For many people dealing with the emotional fallout of a marriage breakdown, financial complications are the last thing they need.
However, as assets are divided and property settlements negotiated, care is required to ensure the tax implications of any agreement are fully considered and factored in.
Now a new ruling from the Australian Tax Office (ATO) has the potential to make it even harder for divorcing couples to work out who gets what, and how much.
Earlier this year, the ATO finally issued the final version of Taxation Ruling TR 2014/5, in an attempt to clarify its position in relation to the taxation of cash or property paid from a private company under Family Court orders.
Prior to the release of the new ruling, the ATO's position had been that payments of cash or transfers of property from a private company to satisfy a property settlement pursuant to a Family Court order were not considered a payment of a dividend, on the basis that the private company was "discharging an obligation" when it made the payment or transfer.
The new ruling appears to be a direct reversal of the ATO's previously held position, and indicates that, where a private company is obligated pursuant to Family Court orders to pay money or transfer property to a shareholder or associate (being a party to the matrimonial proceedings), the payment of money or transfer of property is taken to be a payment of an ordinary dividend or a deemed dividend.
This dividend would then be taxed in the hands of the recipient shareholder or associate at their marginal tax rates, which could potentially result in a large amount of tax payable (depending on the recipient's personal tax situation).
The new ruling also clarified a number of other issues, including:
- Dividends resulting from these payments can be frankable;
- Where a payment involves the distribution of capital, a cost base adjustments to the shares of the private company may be required for CGT purposes; and
- CGT roll-overs may apply (for both parties) on transfer of property (depending on the application of the individual CGT rules).
While the ruling deals specifically with matrimonial property proceedings and Family Court orders, it's equally applicable to de facto couples and property settlements involving Binding Financial Agreements.
This new position suggests that holding family assets in a corporate structure generally will prove to be problematic in the event of a relationship breakdown, and that the transfer of money or property from a company is best avoided in a property settlement to minimise tax implications.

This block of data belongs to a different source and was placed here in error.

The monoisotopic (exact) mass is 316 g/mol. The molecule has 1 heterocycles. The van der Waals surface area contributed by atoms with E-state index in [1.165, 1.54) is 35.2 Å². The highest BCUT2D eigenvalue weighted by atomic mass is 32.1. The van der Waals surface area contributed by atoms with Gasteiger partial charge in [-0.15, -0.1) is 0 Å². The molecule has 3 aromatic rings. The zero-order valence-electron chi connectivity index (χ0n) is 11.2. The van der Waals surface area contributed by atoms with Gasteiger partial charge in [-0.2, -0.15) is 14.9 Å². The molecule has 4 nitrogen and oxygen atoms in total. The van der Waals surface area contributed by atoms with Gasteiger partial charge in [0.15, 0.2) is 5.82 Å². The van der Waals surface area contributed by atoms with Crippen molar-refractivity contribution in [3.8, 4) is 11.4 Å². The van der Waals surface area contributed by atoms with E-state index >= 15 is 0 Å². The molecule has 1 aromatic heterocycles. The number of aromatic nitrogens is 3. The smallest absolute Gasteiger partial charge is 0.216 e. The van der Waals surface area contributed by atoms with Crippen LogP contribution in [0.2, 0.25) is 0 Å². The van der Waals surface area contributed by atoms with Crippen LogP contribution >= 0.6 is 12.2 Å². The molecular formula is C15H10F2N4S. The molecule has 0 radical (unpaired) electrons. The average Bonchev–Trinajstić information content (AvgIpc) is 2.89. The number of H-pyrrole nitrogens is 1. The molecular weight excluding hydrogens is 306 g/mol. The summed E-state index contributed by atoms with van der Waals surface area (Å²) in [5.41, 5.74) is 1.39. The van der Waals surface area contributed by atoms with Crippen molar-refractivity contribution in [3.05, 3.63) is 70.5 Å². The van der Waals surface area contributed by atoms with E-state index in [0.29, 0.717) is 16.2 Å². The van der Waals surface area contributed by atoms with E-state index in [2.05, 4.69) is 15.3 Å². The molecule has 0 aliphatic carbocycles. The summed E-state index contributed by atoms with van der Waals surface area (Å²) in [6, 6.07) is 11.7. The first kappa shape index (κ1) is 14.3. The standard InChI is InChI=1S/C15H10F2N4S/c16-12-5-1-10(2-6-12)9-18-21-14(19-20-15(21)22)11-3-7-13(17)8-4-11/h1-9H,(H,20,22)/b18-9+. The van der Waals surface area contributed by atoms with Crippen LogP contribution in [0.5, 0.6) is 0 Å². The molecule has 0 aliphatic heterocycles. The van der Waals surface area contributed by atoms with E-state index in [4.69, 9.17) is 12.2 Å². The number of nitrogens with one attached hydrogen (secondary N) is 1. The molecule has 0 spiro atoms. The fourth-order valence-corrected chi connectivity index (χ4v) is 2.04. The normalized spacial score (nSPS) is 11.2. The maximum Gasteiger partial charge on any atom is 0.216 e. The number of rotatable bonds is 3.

It's now more important than ever that parties with an interest in a private company (especially family business owners) take this opportunity to speak to a their advisors about protecting their personal and business interests in the event of a separation, to ensure that their business can continue to operate with minimal disruption and that their property settlement is structured in a tax effective manner and with minimal deterioration of personal and company wealth.
Every family has its own unique asset pool, and the combination of asset types, holding structures (such as trusts or companies) and associated tax attributes is limitless.
This Ruling underlines the importance of balancing tax planning and flexibility with asset protection considerations. Accordingly, before any significant asset purchase it is important to discuss the options with your taxation and financial advisors.
It's also important, when negotiating your property settlement and determining the division of the matrimonial pool of assets with your family lawyer, to ensure that your taxation and financial advisor sits at the table so that your post-settlement, after-tax financial situation is canvassed in full and that any tax traps (such as this ruling) are spotted and sprung … before you get caught.
Should you have any questions in relation to any of the above you should contact your trusted Goodwin Chivas & Co advisor on 02 9899 3044.